A student-run resource for reliable reports on the latest law and technology news
Court Excludes Litigation Fees from Calculation of Damages under DMCA § 512(f). By Debbie Rosenbaum – Edited by Gary Pong Lenz v. Universal Music Corp., Case No. 5:07-cv-03783-JF (N.D. Cal., Feb. 25, 2010) Slip Opinion (Hosted by the Citizen Media Law Project) On February 25, 2010, Judge Fogel for the Northern District of California held that a plaintiff suing over a wrongful Digital Millennium Copyright Act (“DMCA”) takedown notice can only recover for damages that were proximately caused by said ... Read More...
Posted On Mar - 4 - 2010 Comments Off READ FULL POST
For in rem Jurisdiction, Ninth Circuit Holds That Domain Names Are Located Where the Registry is Located By Elizabeth Akerman – Edited by Gary Pong Office Depot, Inc. v. Zuccarini, Case No. 07-16788 (9th Cir., Feb. 26, 2010) Slip Opinion The U.S. Court of Appeals for the Ninth Circuit affirmed the decision by the District Court for the Northern District of California to grant DS Holdings’ motion to appoint a receiver to auction off Zuccarini’s domain names and use the ... Read More...
Posted On Mar - 4 - 2010 Comments Off READ FULL POST
Federal Circuit Affirms Infringement but Reverses Findings of Damages in Software Patent Case By Andrew Segna – Edited by Gary Pong ResQNet.com, Inc. v. Lansa, Inc., No. 2009-1030 (Fed. Cir. Feb. 5, 2010) Slip Opinion The United States Court of Appeals for the Federal Circuit, in a per curiam decision, affirmed in part, vacated in part, and remanded for further proceedings a patent infringement decision made by the United States District Court for the Southern District of New York. The ... Read More...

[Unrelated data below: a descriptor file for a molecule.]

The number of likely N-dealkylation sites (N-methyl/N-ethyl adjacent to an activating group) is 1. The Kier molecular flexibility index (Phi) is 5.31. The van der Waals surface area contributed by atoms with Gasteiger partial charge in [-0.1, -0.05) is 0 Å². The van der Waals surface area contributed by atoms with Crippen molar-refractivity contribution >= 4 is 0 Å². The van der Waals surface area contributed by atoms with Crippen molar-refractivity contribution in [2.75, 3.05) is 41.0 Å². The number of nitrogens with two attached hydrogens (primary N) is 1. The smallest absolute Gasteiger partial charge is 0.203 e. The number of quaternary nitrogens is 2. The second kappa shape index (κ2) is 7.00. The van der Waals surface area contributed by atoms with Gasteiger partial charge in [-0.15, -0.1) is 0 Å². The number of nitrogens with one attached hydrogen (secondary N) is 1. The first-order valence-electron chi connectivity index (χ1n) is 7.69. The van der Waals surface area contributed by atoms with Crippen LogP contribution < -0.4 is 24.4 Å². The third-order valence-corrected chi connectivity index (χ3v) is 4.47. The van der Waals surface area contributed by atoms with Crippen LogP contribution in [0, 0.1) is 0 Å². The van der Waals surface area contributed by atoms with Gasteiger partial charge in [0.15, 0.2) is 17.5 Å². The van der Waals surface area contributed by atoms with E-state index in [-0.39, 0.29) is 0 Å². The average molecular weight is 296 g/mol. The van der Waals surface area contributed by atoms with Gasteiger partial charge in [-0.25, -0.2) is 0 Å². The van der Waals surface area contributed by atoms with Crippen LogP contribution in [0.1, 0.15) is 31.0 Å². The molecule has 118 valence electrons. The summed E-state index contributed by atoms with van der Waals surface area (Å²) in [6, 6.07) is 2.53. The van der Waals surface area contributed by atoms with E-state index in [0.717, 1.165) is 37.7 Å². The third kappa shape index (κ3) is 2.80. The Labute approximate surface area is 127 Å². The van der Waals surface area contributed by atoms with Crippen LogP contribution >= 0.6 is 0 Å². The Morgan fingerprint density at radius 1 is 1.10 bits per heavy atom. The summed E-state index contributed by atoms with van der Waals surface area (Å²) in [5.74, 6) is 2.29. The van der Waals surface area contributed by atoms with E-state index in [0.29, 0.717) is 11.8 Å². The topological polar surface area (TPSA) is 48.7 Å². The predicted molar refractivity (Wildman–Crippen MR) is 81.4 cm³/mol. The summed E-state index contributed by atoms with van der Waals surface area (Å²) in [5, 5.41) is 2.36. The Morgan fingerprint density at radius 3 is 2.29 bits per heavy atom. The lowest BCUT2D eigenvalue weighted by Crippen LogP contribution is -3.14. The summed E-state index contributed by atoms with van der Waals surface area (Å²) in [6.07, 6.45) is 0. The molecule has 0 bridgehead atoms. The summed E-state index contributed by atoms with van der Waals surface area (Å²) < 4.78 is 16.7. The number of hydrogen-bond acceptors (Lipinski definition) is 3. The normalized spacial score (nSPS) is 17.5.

Posted On Feb - 12 - 2010 Comments Off READ FULL POST
Federal Circuit Rules Against PTO’s Interpretation of Patent Term Adjustments By Gary Pong – Edited by Dmitriy Tishyevich Wyeth and Elan Pharma Int’l Ltd. v. Kappos, No. 2009-1120 (Fed. Cir. Jan. 7, 2010). Slip Opinion The Federal Circuit affirmed the District Court for the District of Columbia, which had granted summary judgment for the plaintiffs, and held that they were “entitled to extended patent term adjustments under 35 U.S.C. § 154(b) due to the Patent and Trademark Office’s (“PTO’s”) delay ... Read More...
Posted On Jan - 14 - 2010 Comments Off READ FULL POST
By Dr. Jur. Eric Engle, LLM[i] Edited by Gary Pong Editorial Policy New technologies have made types of searches possible which could never have been envisioned when the Fourth Amendment was proposed to prohibit unreasonable search and seizure. With remote listening, infrared imaging, and, now, wireless technologies, it is possible to detect movements of people within buildings with no discernible physical impact on the surveilled person’s life.[ii] Are remote searches reasonable? Do they require a warrant?[iii] In my opinion, courts ... Read More...
Posted On Dec - 29 - 2009 Comments Off READ FULL POST
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